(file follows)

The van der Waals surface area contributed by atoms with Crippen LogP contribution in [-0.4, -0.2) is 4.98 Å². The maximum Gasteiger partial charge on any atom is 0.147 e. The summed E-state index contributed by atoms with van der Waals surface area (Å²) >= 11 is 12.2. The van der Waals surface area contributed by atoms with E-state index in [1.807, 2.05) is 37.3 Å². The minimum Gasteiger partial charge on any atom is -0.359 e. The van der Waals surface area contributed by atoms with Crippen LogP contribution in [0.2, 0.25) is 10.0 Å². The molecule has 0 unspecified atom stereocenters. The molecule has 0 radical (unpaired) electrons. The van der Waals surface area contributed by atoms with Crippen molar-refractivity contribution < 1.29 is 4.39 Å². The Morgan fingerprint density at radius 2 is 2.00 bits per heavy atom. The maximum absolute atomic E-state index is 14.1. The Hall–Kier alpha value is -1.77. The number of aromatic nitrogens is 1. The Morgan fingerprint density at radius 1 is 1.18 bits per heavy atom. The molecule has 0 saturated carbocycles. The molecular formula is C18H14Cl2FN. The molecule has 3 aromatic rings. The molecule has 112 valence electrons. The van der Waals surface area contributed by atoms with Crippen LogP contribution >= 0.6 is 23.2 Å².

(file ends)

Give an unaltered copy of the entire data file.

The van der Waals surface area contributed by atoms with Crippen LogP contribution in [-0.4, -0.2) is 4.98 Å². The maximum Gasteiger partial charge on any atom is 0.147 e. The summed E-state index contributed by atoms with van der Waals surface area (Å²) >= 11 is 12.2. The van der Waals surface area contributed by atoms with E-state index in [1.807, 2.05) is 37.3 Å². The minimum Gasteiger partial charge on any atom is -0.359 e. The van der Waals surface area contributed by atoms with Crippen LogP contribution in [0.2, 0.25) is 10.0 Å². The molecule has 0 unspecified atom stereocenters. The molecule has 0 radical (unpaired) electrons. The van der Waals surface area contributed by atoms with Crippen molar-refractivity contribution < 1.29 is 4.39 Å². The Morgan fingerprint density at radius 2 is 2.00 bits per heavy atom. The maximum absolute atomic E-state index is 14.1. The Hall–Kier alpha value is -1.77. The number of aromatic nitrogens is 1. The Morgan fingerprint density at radius 1 is 1.18 bits per heavy atom. The molecule has 0 saturated carbocycles. The molecular formula is C18H14Cl2FN. The molecule has 3 aromatic rings. The molecule has 112 valence electrons. The van der Waals surface area contributed by atoms with Crippen LogP contribution >= 0.6 is 23.2 Å².